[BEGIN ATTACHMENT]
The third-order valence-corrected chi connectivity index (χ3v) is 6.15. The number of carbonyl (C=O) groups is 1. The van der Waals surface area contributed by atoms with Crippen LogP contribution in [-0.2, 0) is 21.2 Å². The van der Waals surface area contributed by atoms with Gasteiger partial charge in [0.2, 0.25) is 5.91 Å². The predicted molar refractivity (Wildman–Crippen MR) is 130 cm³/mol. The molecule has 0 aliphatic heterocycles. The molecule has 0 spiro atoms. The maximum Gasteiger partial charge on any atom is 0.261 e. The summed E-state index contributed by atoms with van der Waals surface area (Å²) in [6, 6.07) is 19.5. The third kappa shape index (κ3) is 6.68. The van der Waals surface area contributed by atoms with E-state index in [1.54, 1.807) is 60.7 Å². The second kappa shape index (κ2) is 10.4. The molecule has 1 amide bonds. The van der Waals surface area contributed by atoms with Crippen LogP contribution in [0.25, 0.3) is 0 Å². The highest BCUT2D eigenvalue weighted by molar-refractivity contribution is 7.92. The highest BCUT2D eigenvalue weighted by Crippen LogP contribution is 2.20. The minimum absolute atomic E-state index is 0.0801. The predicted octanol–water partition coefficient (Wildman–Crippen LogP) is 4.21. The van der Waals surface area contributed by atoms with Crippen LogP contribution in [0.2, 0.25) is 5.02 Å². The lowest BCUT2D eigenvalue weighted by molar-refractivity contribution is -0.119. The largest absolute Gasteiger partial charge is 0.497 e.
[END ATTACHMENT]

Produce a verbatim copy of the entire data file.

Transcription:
The third-order valence-corrected chi connectivity index (χ3v) is 6.15. The number of carbonyl (C=O) groups is 1. The van der Waals surface area contributed by atoms with Crippen LogP contribution in [-0.2, 0) is 21.2 Å². The van der Waals surface area contributed by atoms with Gasteiger partial charge in [0.2, 0.25) is 5.91 Å². The predicted molar refractivity (Wildman–Crippen MR) is 130 cm³/mol. The molecule has 0 aliphatic heterocycles. The molecule has 0 spiro atoms. The maximum Gasteiger partial charge on any atom is 0.261 e. The summed E-state index contributed by atoms with van der Waals surface area (Å²) in [6, 6.07) is 19.5. The third kappa shape index (κ3) is 6.68. The van der Waals surface area contributed by atoms with E-state index in [1.54, 1.807) is 60.7 Å². The second kappa shape index (κ2) is 10.4. The molecule has 1 amide bonds. The van der Waals surface area contributed by atoms with Crippen LogP contribution in [0.25, 0.3) is 0 Å². The highest BCUT2D eigenvalue weighted by molar-refractivity contribution is 7.92. The highest BCUT2D eigenvalue weighted by Crippen LogP contribution is 2.20. The minimum absolute atomic E-state index is 0.0801. The predicted octanol–water partition coefficient (Wildman–Crippen LogP) is 4.21. The van der Waals surface area contributed by atoms with Crippen LogP contribution in [0.2, 0.25) is 5.02 Å². The lowest BCUT2D eigenvalue weighted by molar-refractivity contribution is -0.119. The largest absolute Gasteiger partial charge is 0.497 e.